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How to look brilliant in hats, and run a startup

Written by George Biddle

July 20, 2020

As a founder you have to wear absolutely loads of hats. Not all of them look great, and some of them are itchy AF. But would I choose any other job in the world over this fledgling startup? Absolutely not.

A lot of students have great ideas. However the vast majority of those ideas won’t ever come to light because the support for starting a business at Uni is pretty much non-existent. Combine that with the low confidence after being rejected by every company in the world (or at least it feels like it after the amount of applications you send off) and you end up with very few people choosing the startup life. So if you, like I did, have an idea and a desire to build something cool, this one’s for you.

I had no real idea what I wanted to do.

I actually started off with an interest in going into Investment WBanking. Yeh I know lol. I studied Economics & Finance at the Uni of Leeds, bagged myself a 2:1 (absolutely no idea how), and sent off 42 of the world’s finest applications to some of the world’s finest banks. Having been rejected by 40 of those, I found this kind of demoralizing, but stuck it out anyway because all my mates were, and ended up blagging my way into a year at Goldman Sachs in Munich. Fast forward 13 months of long days and little ownership of any work, and I figured it wasn’t for me.

So back to the drawing board, right? 

Kind of.

I’d always been an ideas person, with crazy ambitions and a pretty strong desire to succeed, so I guess I knew somewhere along the line that I’d end up doing my own thing. It just took me until I was doing something that I didn’t love to realise that I was on the wrong career path. This will happen to many, many students unfortunately, because there’s very few people out there actually taking the time to stop and say, ‘hey, what really interests you and how can we help you get there?’

So that’s exactly where I started.

Finding the right path for me

In my period of self reflection (complete and utter headloss) after Goldmans, I realised that the problems surrounding students coming through Uni in trying to forge their way into the ‘right’ career is one of the most under-solved issues we have right now, and it was something that I’d not only just been through (the hard way), but something that I could genuinely help change – and so here we are.

I founded the Grad Soc based on driving that mission – to help inspire students to do something they love, for them. Not because people told them it was the ‘right’ or ‘sensible’ thing to do, or because Uni told them that’s what your degree can get you. And it’s completely changed my life.

So what are some examples of this fancy headwear a founder must wear?

  • I design, build, develop and maintain our website. I prepare and submit the business’ quarterly and annual accounts.
  • I create ideas, new products and new services (pretty much daily) and find a path to turn those ideas into reality in as short a time frame as possible.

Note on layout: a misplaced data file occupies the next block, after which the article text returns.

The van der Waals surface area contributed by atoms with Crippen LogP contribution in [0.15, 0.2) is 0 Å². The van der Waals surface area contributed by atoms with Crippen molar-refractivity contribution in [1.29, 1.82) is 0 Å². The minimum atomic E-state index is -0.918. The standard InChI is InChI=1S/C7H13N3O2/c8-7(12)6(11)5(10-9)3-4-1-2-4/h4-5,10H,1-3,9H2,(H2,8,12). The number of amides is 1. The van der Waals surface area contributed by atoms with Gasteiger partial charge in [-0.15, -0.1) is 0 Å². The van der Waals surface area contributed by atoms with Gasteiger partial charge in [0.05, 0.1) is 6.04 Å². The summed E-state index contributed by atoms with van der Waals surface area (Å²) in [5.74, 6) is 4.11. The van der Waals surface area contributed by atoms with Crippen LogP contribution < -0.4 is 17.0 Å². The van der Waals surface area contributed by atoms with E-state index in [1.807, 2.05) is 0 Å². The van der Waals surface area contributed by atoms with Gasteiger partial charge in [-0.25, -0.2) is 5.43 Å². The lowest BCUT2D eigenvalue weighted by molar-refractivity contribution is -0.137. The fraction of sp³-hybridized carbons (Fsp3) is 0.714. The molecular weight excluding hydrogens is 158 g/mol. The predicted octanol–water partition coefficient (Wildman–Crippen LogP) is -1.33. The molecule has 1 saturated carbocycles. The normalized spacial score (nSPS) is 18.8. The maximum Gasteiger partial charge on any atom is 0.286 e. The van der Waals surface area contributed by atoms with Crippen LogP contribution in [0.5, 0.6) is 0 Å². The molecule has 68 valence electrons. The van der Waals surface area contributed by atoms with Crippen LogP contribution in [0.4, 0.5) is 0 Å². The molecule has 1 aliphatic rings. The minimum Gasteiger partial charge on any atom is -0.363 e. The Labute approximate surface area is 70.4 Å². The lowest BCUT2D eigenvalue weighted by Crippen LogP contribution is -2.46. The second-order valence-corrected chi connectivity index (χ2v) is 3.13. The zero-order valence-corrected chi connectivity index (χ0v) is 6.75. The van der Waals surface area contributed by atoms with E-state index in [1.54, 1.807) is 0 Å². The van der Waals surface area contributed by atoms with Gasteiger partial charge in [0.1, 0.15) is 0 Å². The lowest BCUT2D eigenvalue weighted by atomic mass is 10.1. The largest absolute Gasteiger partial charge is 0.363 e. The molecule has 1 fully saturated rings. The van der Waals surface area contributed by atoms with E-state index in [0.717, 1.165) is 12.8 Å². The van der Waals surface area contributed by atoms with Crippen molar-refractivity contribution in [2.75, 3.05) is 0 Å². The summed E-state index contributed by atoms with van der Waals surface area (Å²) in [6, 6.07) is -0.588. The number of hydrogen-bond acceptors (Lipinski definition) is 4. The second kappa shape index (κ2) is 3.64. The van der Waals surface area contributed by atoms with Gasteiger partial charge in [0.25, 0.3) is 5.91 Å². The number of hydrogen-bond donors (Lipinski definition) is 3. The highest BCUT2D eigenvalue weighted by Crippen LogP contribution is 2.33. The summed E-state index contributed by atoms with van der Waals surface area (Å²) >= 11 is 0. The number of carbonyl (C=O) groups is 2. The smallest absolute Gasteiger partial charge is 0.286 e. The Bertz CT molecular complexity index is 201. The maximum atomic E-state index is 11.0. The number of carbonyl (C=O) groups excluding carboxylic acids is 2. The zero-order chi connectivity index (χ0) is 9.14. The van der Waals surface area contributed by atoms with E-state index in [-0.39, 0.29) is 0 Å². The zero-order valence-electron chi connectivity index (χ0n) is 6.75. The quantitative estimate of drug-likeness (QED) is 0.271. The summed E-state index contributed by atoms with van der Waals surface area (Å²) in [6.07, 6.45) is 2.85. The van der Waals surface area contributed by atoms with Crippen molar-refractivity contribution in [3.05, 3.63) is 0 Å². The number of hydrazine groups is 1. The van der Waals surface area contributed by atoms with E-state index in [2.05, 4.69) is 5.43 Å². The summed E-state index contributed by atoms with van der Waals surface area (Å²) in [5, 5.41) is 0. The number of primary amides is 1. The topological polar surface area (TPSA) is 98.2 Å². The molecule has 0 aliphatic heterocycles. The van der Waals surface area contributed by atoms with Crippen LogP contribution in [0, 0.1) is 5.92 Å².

• I design and create our branding.
  • I build different strategies around the ever-changing products and services we offer (from delivery and pricing to market placement and sales).
  • I develop new business with clients, companies, and institutions and design, pitch, and land strategic partnerships.
  • I source, pitch for, and close investment rounds.
  • I find awesome people to work with.
  • I look after those awesome people like they’re my family.
  • I give them the confidence and freedom to put forward their own ideas and give them space to own what they create.
  • I build people up around me.
  • I train, share knowledge and teach.
  • I make my team feel secure and protect them when the going gets tough.
  • I always eat last.

Erm, what?

Yeh it’s pretty intense. But you don’t just start off doing all these things in one go. You build them up over time, bit by bit, and learn as you go. You always start small and build.

You start off with a simple idea, and you start doing. You start building. You start doing what you need to in order to test, validate and get that idea to market.

In doing so, you learn an incredible amount of skills that you may otherwise never have the chance to pick up, as well as learning an incredible amount about yourself – where your weaknesses are, how you learn, what makes you tick, how do you manage your emotions/stress. The list goes on.

Moving yourself forward

The important thing to understand here is that very few people ever know what they want to do coming out of Uni – it’s fine, it’s normal, don’t stress. Looking to your friends to see what they’re doing might work sometimes in helping to guide you, but isn’t always the best course of action in figuring out about yourself.

The only way to really do this is to follow your nose. Try things out. Regularly question your decisions and self reflect as often as possible. Test yourself in as many different areas as possible, even if you don’t think it’s ‘relevant’ (hint: It’s always relevant if you’re learning). Take Every. Single. Opportunity that comes your way. Network. Build relationships and put yourself out there to challenge your comfort zone. Never stop learning.

Do things off your own back, for you, and not because it’s what everyone else is doing. 

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